In chapter 2, "Passionate Journeys: From Aesthetics to Ethics," Srinivas moves more deeply into the theory of wonder and ethics. Here the aesthetic sentiment of wonder is used as a theoretical framework, allowing her to contest theories that view ritual as an ordering principle that seeks to make meaning out of chaos. Instead, Srinivas exhibits that a sense of wonder in ritual leads to what she calls "rupture-capture," the disruption of mundane, ordinary life, and the re-enchantment of tradition in new, urbanized settings. She likens this wonderment to Rudolf Otto's "numinous" as well as Kant's "sublime," yet her particular approach fuses together the sacred and mundane, arguing that in Malleshwaram, "the possibility of the extraordinary coalesces in the ordinary everyday" (73).

Spiritual and monetary economies mutually illuminate each other in chapter 3, "In God We Trust: Economies of Wonder and Philosophies of Debt," as Srinivas explores "money as part of the everyday calculus of ritual life" (103). A focus on money helps to interrogate the meaning of everyday ethics, within which creative ethics emerge. Understanding money as materiality helps to understand how expressions and displays of wealth in temple settings are employed to show that the temple, community, and deity still retain power in a quickly modernizing Bangalore.

Chapter 4, "Technologies of Wonder," discusses technological advancements and the new tech world of Hindu ritual. Srinivas explores varied aspects of technology, including the mechanistic, computerized world, as well as the virtual realm of social media and the internet. Chapter 5, "Timeless Imperatives, Obsolescence, and Salvage," deals with time as cosmology in Malleshwaram. Srinivas looks at the conflicting times that modernity and ritual occupy and how work-time interferes with temple-time and the ramifications of this for the devotee. She returns back to the Hindu cosmological construction of time as yuga and the eschatological understanding of modern times as the kaliyuga (the last of four epochs). These two cosmologies overlap in Malleshwaram, where Srinivas finds both the valorizing of a past golden era as well as an impetus to keep up with "the times."Valorization of the past is seen in a reification of old temples, while attempts to keep up with changing times are found in "salvaged gods," traditional deities who are repurposed and reimagined for the changing needs of a new generation.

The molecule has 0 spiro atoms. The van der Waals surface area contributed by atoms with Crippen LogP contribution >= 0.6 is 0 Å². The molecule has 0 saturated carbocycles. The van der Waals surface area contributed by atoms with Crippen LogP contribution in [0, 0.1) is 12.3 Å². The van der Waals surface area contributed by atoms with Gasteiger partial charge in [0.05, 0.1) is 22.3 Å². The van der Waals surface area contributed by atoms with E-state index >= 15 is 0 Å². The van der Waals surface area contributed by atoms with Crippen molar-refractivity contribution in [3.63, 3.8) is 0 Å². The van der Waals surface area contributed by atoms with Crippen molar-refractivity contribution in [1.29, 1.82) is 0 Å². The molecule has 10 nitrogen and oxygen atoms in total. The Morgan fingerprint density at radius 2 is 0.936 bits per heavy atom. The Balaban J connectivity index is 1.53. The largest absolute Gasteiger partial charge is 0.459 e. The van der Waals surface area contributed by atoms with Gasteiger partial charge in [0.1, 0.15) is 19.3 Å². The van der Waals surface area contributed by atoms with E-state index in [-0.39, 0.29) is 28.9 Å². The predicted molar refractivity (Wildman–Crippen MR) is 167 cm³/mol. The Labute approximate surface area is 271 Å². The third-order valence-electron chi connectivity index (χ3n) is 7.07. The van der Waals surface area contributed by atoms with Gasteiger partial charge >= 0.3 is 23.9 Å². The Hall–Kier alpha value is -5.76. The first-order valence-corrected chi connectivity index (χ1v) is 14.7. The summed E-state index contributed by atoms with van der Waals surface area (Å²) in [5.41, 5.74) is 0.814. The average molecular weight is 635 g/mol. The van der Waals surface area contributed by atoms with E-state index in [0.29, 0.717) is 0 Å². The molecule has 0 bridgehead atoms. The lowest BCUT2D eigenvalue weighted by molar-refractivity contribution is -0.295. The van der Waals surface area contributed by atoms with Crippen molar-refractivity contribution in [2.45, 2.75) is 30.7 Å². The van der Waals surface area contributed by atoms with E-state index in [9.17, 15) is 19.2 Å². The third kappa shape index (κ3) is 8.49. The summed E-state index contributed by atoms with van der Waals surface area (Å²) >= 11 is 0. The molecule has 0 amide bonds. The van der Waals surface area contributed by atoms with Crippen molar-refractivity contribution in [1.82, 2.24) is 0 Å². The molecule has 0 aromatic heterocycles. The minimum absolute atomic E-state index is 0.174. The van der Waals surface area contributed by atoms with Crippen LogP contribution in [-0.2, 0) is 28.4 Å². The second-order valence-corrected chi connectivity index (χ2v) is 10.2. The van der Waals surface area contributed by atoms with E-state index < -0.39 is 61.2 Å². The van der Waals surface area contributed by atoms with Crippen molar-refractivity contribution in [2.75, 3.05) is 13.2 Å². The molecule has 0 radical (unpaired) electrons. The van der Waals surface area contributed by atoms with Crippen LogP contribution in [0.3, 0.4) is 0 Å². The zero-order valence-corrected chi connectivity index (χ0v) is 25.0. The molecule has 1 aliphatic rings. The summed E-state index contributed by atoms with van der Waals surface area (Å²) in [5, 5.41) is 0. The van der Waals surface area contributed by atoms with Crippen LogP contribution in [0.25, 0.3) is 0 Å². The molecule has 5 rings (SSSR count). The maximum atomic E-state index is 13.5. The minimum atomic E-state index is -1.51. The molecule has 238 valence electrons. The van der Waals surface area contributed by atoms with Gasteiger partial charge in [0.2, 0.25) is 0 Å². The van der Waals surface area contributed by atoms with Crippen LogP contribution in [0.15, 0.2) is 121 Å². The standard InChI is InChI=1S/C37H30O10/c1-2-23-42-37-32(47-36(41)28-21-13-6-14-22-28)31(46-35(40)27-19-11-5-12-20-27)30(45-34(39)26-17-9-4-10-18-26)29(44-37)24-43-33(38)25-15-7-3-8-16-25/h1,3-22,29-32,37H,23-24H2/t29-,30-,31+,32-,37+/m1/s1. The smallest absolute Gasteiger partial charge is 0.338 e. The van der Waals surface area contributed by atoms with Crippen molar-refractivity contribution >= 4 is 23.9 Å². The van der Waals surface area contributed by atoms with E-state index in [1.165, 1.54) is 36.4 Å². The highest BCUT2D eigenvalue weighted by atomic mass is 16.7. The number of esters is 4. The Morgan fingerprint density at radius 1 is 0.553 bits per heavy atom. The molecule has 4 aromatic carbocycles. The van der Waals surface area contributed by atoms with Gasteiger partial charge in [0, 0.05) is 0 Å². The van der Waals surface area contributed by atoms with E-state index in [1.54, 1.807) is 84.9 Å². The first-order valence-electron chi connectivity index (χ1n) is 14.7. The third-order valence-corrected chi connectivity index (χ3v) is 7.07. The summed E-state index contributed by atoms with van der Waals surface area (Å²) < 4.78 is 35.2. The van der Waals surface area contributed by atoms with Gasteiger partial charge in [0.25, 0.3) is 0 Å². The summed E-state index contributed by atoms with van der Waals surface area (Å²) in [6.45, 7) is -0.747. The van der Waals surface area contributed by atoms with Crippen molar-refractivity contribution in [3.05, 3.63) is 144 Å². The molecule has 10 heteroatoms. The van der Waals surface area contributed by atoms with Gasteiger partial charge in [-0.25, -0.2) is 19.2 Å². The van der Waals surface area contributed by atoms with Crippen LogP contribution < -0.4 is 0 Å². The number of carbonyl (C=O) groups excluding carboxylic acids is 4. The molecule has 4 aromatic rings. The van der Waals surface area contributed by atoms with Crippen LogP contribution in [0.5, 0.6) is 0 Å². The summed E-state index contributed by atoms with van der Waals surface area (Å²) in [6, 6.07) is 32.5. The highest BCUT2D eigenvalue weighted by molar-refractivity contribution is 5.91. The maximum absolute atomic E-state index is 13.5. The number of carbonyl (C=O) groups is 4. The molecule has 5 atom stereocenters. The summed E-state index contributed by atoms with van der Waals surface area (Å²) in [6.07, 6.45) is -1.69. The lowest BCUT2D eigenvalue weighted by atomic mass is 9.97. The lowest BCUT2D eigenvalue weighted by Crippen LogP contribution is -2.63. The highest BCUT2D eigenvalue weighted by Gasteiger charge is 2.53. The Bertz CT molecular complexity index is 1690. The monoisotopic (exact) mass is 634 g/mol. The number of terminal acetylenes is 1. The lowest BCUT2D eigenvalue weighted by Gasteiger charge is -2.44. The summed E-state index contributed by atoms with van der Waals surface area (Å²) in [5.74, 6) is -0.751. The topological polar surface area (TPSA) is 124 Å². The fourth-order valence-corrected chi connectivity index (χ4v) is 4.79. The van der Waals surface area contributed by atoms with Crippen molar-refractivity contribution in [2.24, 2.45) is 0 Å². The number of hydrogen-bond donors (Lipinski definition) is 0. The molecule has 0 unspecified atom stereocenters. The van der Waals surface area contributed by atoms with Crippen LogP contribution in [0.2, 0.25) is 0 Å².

Self-reflexivity, visual storytelling, and thick description are used adeptly to locate Srinivas as a particular kind of ethnographer—one who exists at the tense point between two realities: the religious culture of Malleshwaram and its globalizing tech culture and rising middle class. Srinivas is able to objectively recount her own situatedness as an ethnographer into the fabric of a compelling study that is equal parts field study, analysis, and narrative of wonderment in modern-day Bangalore. I highly recommend the Cow in the Elevator asa book thatsuccessfully pushes ethnographic boundaries while telling a rich and detailed account of religion and ritual in India.

References

Collier, Stephen J., and Andrew Lakoff. 2007 "On Regimes of Living." In Global Assemblages: Technology, Politics, and Ethics as Anthropological Problems, edited by Aihwa Ong and Stephen J. Collier, 22-39. Hoboken, NJ: Wiley. DOI:10.1002/9780470696569

Das, Veena. 2015. "Ethics as the Expression of Life as a Whole." Unpublished manuscript. https://www.academia.edu/14431568/Ethics\_as\_the\_Expression\_of\_Life\_as\_a\_Whole